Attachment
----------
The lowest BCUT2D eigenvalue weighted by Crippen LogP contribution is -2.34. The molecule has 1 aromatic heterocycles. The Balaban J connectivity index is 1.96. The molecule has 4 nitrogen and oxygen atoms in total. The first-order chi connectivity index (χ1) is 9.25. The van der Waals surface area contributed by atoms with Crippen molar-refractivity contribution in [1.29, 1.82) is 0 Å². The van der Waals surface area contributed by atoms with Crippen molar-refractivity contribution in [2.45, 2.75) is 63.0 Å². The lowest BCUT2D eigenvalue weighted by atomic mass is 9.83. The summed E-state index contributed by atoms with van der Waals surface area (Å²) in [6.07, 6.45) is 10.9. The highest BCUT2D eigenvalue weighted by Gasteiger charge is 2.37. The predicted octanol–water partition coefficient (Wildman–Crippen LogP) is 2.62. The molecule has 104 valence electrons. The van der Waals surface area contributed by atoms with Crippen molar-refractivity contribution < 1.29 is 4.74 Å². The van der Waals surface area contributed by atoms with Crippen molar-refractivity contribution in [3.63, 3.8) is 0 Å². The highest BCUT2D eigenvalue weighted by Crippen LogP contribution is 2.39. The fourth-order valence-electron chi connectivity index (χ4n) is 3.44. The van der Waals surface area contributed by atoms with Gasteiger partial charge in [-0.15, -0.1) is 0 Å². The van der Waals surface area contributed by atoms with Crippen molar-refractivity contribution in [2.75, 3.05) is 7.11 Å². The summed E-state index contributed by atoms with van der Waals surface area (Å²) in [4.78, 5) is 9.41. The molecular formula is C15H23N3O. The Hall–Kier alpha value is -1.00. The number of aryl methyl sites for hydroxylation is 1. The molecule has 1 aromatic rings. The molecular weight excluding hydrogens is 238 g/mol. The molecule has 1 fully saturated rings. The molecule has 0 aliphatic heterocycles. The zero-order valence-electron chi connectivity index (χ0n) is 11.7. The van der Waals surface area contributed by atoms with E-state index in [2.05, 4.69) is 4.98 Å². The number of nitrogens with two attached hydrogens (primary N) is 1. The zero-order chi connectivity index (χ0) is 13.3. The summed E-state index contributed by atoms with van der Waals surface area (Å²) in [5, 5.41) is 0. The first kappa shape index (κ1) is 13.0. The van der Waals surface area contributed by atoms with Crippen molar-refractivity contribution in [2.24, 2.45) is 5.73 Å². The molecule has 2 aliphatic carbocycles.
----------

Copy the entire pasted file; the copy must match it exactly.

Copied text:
The lowest BCUT2D eigenvalue weighted by Crippen LogP contribution is -2.34. The molecule has 1 aromatic heterocycles. The Balaban J connectivity index is 1.96. The molecule has 4 nitrogen and oxygen atoms in total. The first-order chi connectivity index (χ1) is 9.25. The van der Waals surface area contributed by atoms with Crippen molar-refractivity contribution in [1.29, 1.82) is 0 Å². The van der Waals surface area contributed by atoms with Crippen molar-refractivity contribution in [2.45, 2.75) is 63.0 Å². The lowest BCUT2D eigenvalue weighted by atomic mass is 9.83. The summed E-state index contributed by atoms with van der Waals surface area (Å²) in [6.07, 6.45) is 10.9. The highest BCUT2D eigenvalue weighted by Gasteiger charge is 2.37. The predicted octanol–water partition coefficient (Wildman–Crippen LogP) is 2.62. The molecule has 104 valence electrons. The van der Waals surface area contributed by atoms with Crippen molar-refractivity contribution < 1.29 is 4.74 Å². The van der Waals surface area contributed by atoms with Crippen molar-refractivity contribution in [3.63, 3.8) is 0 Å². The highest BCUT2D eigenvalue weighted by Crippen LogP contribution is 2.39. The fourth-order valence-electron chi connectivity index (χ4n) is 3.44. The van der Waals surface area contributed by atoms with Gasteiger partial charge in [-0.15, -0.1) is 0 Å². The van der Waals surface area contributed by atoms with Crippen molar-refractivity contribution in [2.75, 3.05) is 7.11 Å². The summed E-state index contributed by atoms with van der Waals surface area (Å²) in [4.78, 5) is 9.41. The molecular formula is C15H23N3O. The Hall–Kier alpha value is -1.00. The number of aryl methyl sites for hydroxylation is 1. The molecule has 1 aromatic rings. The molecular weight excluding hydrogens is 238 g/mol. The molecule has 1 fully saturated rings. The molecule has 0 aliphatic heterocycles. The zero-order valence-electron chi connectivity index (χ0n) is 11.7. The van der Waals surface area contributed by atoms with E-state index in [2.05, 4.69) is 4.98 Å². The number of nitrogens with two attached hydrogens (primary N) is 1. The zero-order chi connectivity index (χ0) is 13.3. The summed E-state index contributed by atoms with van der Waals surface area (Å²) in [5, 5.41) is 0. The first kappa shape index (κ1) is 13.0. The van der Waals surface area contributed by atoms with Crippen molar-refractivity contribution in [2.24, 2.45) is 5.73 Å². The molecule has 2 aliphatic carbocycles.